Turning e-waste to electricity: IIT Madras innovation waits for takers

Students  at IIT, Madras have come up with a novel technique where e-waste can be used as a resource not only to treat waste water but also to generate electricity simultaneously, making it an important innovation to deal with fast growing

NEW DELHI: Students at IIT, Madras have come up with a novel technique where e-waste can be used as a resource not only to treat waste water but also to generate electricity simultaneously, making it an important innovation to deal with fast growing menace of such hazardous waste in the country.

Under this technique, students  use e-waste component like “LED\LCD (liquid crystal coated polaroid) glass” as an electrode material in ‘Microbial Fuel Cells’ (MFCs) which is primarily a technology used for only waste water treatment. Use of e-waste as an electrode, however, helps it to generate electricity and recover metals for reuse.

“The basic concept that we use in this study is ‘use of waste to treat waste’. The MFC is a pollution free process. It considerably reduces the organic waste treatment cost by producing electrical energy without combustion of fossil fuels”, said a joint paper of the IIT, Madras scientists, Praveena Gangadharan and Indumathi M Nambi.

Gangadharan has developed this technique under the guidance of Indumathi Nambi, associate professor in the department of civil engineering at IIT, Madras.

Technologies available in the country at present are generally meant for only recovering and recycling components like glass, plastic, printed circuit board, hard drives, batteries and valuable metals. But this new technology, the scientists claim, can use LED\LCD glass component of e-waste for the twin jobs — waste water treatment and electricity production.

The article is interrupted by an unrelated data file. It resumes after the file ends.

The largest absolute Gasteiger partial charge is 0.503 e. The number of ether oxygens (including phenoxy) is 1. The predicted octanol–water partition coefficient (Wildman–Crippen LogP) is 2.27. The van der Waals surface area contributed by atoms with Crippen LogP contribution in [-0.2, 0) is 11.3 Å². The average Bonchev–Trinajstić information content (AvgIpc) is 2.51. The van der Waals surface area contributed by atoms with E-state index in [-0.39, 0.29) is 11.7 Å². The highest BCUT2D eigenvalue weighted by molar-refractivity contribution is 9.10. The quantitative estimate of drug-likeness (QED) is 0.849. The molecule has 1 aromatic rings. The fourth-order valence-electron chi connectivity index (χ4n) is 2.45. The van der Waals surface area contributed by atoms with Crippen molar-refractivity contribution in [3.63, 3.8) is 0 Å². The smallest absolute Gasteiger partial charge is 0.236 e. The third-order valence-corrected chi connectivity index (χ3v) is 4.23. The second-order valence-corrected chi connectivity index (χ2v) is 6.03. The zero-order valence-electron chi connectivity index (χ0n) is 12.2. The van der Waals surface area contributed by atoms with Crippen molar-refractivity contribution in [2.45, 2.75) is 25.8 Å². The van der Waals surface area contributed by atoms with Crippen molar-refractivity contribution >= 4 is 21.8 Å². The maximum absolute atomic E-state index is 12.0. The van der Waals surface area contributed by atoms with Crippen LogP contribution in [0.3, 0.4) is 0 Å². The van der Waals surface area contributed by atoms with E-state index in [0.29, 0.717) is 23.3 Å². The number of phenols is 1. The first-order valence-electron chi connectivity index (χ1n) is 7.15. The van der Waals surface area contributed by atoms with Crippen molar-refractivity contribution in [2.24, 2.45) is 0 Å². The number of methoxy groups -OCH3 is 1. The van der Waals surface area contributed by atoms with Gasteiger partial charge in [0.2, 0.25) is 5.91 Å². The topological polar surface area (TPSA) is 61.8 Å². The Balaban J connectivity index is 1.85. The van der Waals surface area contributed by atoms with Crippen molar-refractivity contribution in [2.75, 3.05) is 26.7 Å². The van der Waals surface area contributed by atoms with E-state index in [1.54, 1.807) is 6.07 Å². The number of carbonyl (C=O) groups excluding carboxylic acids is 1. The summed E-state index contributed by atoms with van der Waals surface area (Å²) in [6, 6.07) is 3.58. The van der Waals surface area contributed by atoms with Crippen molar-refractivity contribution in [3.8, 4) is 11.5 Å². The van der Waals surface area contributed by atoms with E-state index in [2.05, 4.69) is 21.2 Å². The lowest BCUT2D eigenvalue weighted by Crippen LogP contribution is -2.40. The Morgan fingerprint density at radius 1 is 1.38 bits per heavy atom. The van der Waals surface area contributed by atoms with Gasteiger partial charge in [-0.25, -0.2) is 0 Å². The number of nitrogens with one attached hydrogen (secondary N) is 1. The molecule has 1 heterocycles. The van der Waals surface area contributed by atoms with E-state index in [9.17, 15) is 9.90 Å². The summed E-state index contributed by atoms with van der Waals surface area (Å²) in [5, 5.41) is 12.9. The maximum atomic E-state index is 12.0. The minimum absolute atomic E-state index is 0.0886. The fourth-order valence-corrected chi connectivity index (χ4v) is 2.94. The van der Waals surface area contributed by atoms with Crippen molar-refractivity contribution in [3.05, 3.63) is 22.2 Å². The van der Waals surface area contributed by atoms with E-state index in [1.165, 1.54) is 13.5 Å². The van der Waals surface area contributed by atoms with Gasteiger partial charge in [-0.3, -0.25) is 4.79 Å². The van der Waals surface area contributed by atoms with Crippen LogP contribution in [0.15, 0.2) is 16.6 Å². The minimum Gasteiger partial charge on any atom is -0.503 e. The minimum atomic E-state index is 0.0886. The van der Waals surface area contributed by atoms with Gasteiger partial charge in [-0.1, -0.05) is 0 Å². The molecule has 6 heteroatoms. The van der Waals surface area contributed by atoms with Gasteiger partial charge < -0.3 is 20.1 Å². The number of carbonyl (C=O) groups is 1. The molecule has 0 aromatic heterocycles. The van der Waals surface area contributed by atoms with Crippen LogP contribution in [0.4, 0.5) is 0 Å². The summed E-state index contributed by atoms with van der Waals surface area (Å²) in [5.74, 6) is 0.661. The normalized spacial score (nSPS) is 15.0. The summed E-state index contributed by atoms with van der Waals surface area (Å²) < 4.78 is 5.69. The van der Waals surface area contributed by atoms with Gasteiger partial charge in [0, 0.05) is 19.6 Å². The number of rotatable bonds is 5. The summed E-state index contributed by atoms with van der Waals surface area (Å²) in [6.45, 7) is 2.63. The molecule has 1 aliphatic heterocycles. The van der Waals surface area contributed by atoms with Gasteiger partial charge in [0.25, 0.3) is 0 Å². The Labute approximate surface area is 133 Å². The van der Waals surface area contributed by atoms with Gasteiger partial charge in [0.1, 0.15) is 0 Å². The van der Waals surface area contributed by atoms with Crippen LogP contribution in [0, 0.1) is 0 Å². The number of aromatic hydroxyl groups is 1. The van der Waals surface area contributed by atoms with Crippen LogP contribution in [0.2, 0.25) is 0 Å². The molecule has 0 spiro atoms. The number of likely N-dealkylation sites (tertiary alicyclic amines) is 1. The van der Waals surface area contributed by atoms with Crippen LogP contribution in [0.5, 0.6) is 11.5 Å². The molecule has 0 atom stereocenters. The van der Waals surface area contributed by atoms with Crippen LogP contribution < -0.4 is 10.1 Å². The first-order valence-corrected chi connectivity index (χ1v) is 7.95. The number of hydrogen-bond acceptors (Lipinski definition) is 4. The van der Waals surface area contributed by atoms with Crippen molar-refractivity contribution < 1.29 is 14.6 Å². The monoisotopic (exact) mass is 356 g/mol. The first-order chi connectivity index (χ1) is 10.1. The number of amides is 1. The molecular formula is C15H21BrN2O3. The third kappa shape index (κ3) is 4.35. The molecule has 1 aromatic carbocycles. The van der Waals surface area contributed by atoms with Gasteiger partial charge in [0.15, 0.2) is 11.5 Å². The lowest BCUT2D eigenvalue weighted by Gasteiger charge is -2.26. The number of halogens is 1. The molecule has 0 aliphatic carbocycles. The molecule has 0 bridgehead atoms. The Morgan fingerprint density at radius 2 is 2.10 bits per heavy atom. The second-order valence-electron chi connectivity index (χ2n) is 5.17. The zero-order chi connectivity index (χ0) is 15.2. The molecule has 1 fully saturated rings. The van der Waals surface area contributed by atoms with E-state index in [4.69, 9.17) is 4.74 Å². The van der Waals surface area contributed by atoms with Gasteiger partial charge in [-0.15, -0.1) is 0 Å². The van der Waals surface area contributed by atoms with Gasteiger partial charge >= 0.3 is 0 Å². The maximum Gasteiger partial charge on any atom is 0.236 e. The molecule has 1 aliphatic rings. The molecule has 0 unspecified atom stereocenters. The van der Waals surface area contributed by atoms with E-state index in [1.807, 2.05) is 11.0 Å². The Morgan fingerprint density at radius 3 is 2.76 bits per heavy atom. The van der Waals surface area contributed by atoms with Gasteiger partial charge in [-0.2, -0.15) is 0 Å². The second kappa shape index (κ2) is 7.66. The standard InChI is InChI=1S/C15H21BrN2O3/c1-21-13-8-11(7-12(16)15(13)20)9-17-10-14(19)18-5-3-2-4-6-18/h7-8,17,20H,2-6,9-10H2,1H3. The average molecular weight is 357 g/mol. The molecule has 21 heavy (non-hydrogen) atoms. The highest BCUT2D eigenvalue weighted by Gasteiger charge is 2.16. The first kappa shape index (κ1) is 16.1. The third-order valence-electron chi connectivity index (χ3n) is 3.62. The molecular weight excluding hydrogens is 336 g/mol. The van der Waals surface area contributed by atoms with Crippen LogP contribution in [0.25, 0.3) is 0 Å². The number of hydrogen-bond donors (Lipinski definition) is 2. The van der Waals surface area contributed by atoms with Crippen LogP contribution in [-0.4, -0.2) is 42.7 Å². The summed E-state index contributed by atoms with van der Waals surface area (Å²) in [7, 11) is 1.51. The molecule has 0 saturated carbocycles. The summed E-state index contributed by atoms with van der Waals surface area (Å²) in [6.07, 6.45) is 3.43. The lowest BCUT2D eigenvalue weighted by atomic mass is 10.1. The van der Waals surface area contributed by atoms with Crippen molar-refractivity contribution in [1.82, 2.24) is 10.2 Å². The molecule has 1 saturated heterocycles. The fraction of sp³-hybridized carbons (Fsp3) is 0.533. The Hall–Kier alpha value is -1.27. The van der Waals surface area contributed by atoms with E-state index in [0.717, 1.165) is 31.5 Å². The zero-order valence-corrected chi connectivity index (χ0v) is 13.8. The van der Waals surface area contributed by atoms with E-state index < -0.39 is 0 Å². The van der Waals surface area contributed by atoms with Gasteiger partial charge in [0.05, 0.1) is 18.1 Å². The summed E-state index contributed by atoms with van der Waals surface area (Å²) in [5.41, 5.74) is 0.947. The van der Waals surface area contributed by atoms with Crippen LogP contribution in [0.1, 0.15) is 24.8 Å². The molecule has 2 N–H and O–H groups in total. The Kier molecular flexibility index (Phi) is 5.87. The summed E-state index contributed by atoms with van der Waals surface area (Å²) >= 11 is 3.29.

Though the students  had invented it over two years ago with financial support of science & technology and HRD ministries, it could not move out of the lab despite being recognised through award during innovation festival at Rashtrapati Bhavan here in March, 2015.

Unable to find any taker of this technology at this stage, the IIT Madras is now planning to approach the Technology Development Board (TDB) of the science & technology ministry. The Board was constituted in September 1996 as a statutory body to promote development and commercialization of indigenous technology and adaptation of imported technology for wider application.

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